Souvlaki Street is now open for Greek delights in North Bellmore


With a new restaurant to call his own, Alex Katehis has fulfilled a lifelong dream.

“When I came to New York, I didn’t go to school, I went straight to work,” Katehis said. I had a dream to go be a chef, but I never did it.”

“I never became a chef, but I learned a lot in the restaurants working with the chefs,” he continued. “Each restaurant you go to, you learn. If you take a little from here, a little from there, you can open your own place and do good.”

The 52-year-old, who emigrated from Greece to New York at 16, took over the old 1331 Mediterranean Grill in N. Bellmore earlier this year.

He then renovated the space to open his own Greek spot, Souvlaki Street, where he now cooks his own recipes in his own kitchen with his wife, Ismini.

So he’s finally made his dream come true.

“I’m very happy here and the customers like my food, they like the service,” he said. “I love what I do. If you’re not going to love your job, you’re not going to do it right. All my life, I do this.”

A splash of new

Anyone craving a traditional Greek lamb gyro or chicken souvlaki is in luck at Souvlaki Street, but that’s hardly the extent of the menu.

For starters, guests can order the Loukaniko, or Greek sausage, the dolmadakia, or grape leaves, and homemade spinach pie.

Groups might also want to consider ordering a family platter that’s loaded with up to four meats and various sides and dips from across the restaurant’s menu.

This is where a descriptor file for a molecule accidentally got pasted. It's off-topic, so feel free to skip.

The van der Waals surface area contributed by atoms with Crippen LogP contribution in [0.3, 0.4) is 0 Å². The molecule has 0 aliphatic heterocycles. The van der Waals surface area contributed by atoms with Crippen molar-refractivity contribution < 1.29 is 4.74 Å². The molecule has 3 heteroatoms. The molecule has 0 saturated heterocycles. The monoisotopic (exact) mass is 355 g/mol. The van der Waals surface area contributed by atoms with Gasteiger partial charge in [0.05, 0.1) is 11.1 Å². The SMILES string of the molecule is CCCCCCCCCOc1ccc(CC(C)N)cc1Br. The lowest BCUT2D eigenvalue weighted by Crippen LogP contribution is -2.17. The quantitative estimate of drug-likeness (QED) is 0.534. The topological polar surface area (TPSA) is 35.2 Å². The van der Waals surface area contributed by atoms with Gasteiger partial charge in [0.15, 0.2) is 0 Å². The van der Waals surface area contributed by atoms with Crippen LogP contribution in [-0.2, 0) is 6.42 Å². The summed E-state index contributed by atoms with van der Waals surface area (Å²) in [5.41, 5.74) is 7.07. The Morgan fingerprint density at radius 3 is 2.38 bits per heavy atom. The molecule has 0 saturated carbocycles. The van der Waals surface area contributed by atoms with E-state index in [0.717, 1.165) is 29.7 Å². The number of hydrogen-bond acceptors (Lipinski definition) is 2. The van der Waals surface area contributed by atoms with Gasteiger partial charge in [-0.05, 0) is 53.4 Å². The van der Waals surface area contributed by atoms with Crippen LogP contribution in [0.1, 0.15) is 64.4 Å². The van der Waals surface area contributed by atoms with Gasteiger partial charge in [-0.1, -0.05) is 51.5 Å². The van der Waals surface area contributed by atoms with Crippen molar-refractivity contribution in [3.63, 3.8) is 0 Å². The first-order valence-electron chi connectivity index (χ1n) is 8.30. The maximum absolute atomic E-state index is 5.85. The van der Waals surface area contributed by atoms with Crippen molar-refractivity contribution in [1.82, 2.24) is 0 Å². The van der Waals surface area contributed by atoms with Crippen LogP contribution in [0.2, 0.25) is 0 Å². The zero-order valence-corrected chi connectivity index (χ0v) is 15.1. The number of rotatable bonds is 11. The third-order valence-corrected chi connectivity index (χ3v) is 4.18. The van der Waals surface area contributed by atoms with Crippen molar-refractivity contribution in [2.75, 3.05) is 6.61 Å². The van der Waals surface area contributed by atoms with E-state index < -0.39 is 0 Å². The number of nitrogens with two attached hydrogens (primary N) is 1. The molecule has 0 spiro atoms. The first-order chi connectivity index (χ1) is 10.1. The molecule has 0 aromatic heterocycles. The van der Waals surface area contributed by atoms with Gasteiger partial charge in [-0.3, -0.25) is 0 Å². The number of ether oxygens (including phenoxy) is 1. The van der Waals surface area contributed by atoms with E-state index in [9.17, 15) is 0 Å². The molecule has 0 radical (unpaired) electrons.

You can order from an assortment of options that includes beef kebab, chicken souvlaki, grilled chicken and pork souvlaki. For sides, there’s lemon potatoes, French fries and horiatiki and prasini salads, as well as hummas and eggplant dips.

While traditional Greek dishes are still the restaurant’s bread and butter, the most popular item, and one Katehis is most proud of, breaks away from the Old Country: the kotobacon. The dish consists of grilled chicken chunks wrapped in bacon served as a wrap or on a platter.

Always one to experiment in his home kitchen, it’s likely Katehis will continue to create new dishes for his customers.

“Always, when I have people over I cook, I was the one going out to barbecue, do new recipes, new sauces,” he said. “I would always try to do something new, to do something better.

“There’s so many restaurants, so customers have a lot of choices,” he continued.

“You have to do something special to keep them.”

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